All of this just to say that there are more on the autism spectrum than have actually been diagnosed, and I am beginning to think that I am more comfortable with them than many of those thought to be NT.

    With love to all out there who see an ink-blot for what it really is,

  7. Will have to try this out one day when I’m on the computer not the phone . . . 🙂 quite likely I’ll join you
    thank you for the giggle

  8. Ariane! I am so happy you are your happy self again! I was concerned❤
    I was one of those ” beautiful” autistic children. I was actually teased for it! AND everyone thought I was some kind of angel or saint. I think it comes from an otherworldliness, or far-away dreamer quality. An overwhelmed, dazed expression can be seen as calm, but combined with intense eyes makes for a portrait-worthy quality. I think it served me well while learning to find my way. My wonderful husband says my pretty comes from within. I hope that is true! XO!

    • Chou Chou! I saw your email this morning, and I promise will write back right after leaving this reply to your wonderful comment. So happy to hear from you. And by the way, you were right, I did have a couple of weeks when I just felt completely spent and exhausted, so you didn’t imagine that. But yes, I’m back to feeling quite cheerful again and now all the more so from hearing from you!!
      Your point about the look of overwhelm mistaken for dreamy, far off, even ethereal is such a good one.
      And your wise and loving husband is right. Your beauty radiates from within, Chou Chou.

  9. Here were my results.

    You scored above the cutoff for rigid personality, which means you probably don’t really like changes, especially unexpected ones. You may have a daily routine that you seldom vary, dislike going to unfamiliar places or meeting new people, or have specific rules about how you do things which you refuse to change. However, you are not particularly aloof, and probably don’t have much trouble with social communication. You are probably on the broader autistic phenotype.

    I noticed they based alot of it on whether or not you enjoy talking to strangers? Weird.

    What’s even weirder. My entire life I’ve been a talker. Ask anyone who knows me. As a kid, I never shut up, I drove everyone crazy. I have a very high strung personality, as well. And I’ve always enjoyed new situations, meeting new people, etc.

    The last few years, this has all started to change. I don’t know if it’s due to my depression and anxiety issues, or what. But people tell me I’m much more quiet. I avoid going out, if possible. Some of this has to do with staying home with Marisa for activities that aren’t appropriate, but most of it is just me.

    Sigh. I think I like the person I used to be, alot better.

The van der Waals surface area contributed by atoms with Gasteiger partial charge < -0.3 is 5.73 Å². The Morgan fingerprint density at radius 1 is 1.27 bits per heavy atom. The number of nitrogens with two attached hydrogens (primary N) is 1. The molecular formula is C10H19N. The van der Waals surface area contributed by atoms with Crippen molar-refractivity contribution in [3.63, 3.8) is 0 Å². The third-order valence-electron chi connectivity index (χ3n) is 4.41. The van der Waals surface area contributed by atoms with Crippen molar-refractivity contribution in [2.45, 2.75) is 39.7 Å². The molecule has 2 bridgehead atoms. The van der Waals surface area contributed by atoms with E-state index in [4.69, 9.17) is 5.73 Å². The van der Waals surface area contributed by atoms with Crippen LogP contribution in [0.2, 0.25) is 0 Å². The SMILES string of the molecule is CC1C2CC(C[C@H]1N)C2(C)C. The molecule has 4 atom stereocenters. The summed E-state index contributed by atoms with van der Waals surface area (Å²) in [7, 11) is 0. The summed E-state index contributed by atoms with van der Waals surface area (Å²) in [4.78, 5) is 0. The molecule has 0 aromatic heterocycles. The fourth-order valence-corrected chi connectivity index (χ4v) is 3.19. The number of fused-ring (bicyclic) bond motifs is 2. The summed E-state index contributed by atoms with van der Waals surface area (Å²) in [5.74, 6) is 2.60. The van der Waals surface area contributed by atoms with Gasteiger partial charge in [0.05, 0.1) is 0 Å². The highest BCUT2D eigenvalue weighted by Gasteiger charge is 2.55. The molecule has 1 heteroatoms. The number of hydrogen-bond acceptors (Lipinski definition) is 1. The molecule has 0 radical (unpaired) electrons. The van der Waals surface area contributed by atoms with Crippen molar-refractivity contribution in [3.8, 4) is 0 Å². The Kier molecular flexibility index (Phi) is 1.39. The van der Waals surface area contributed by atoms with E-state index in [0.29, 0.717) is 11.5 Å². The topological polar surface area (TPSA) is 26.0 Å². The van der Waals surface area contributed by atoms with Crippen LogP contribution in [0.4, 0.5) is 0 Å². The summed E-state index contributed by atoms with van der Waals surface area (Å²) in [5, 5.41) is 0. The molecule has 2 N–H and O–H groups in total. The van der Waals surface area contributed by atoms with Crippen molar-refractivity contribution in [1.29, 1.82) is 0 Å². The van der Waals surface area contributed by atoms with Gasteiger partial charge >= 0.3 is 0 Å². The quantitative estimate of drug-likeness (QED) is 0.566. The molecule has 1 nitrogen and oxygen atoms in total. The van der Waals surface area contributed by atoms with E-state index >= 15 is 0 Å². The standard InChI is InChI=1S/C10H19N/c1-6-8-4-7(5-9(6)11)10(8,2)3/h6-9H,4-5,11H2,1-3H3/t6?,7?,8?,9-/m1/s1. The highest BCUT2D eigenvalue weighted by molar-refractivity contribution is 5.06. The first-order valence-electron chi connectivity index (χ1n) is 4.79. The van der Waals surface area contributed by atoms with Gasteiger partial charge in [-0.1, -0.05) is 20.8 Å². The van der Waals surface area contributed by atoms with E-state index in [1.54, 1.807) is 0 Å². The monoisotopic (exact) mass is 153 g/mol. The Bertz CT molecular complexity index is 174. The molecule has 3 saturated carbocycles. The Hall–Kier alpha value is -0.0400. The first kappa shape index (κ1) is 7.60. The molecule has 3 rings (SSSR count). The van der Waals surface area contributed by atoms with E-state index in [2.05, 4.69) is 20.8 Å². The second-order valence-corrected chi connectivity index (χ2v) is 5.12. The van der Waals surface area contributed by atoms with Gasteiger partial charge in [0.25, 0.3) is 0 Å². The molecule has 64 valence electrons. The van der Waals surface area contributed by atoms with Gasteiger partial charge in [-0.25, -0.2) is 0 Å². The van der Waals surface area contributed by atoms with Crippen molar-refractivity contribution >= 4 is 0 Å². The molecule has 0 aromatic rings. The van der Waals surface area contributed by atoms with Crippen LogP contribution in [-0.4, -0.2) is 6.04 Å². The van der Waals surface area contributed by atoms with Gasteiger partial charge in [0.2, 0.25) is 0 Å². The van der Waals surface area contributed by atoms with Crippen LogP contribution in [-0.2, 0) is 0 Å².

• this could be viewed in several different ways, first you might gain more friends now that you are not so talkative because everyone knows that people really like it when you’re quieter so that they can talk about themselves, unless, of course you spent all your time talking ABOUT them (in a good way) in which case you’ll lose those friends, OR you can see this as a time of change and change is usually good, unless of course it’s NOT good in which case it’s very, very bad, but either way, you’re screwed because you’re rigid and that’s something you’ve probably always been even when you were talkative, just rigidly talkative and now you’re quieter but probably in a quietly rigid sort of way, but at least you aren’t also “aloof” because then no one would know what to do with you and no one would want to be around you at all… So there is that, at least… 😀

  10. We too are at the point in our journey were we enjoy having fun with the stereotypes. Last month when I went to open my birthday present I paused and said that I was waiting for Ted to sit down so he could watch the look of joy and surprise on my face as I opened my present. He grinned and replied, “Yeah, because you know I am all about that!” Embrace and enjoy. 🙂



    I love your blog, Emma’s Hope Book, I love your humor, I love your frustrations, your regrets, your triumphs, which way outweigh everything else and all the marvelous comments.

    Today I sent on to my sister, Toni, the Broader Autism Phenotype test, but so far have not heard back from her. As she is very social, she may just be off the spectrum and completely NT. But I’ll bet my sister Nina would have been right there with us, and I mean All-of-us-autistics.

    The door is widening daily letting more and more light in to conquer the darkness, so keep on knocking and pushing at it and more and more will answer.

    With unbounded love,


    • Nina yes, Toni, probably not so much. But you know, she should take it five or six times through out the day, and then take the average and go from there. Also, you could give her CoyoteTooth’s formula which appears to use some calculus mixed with poetry, and that might get a different result. 🙂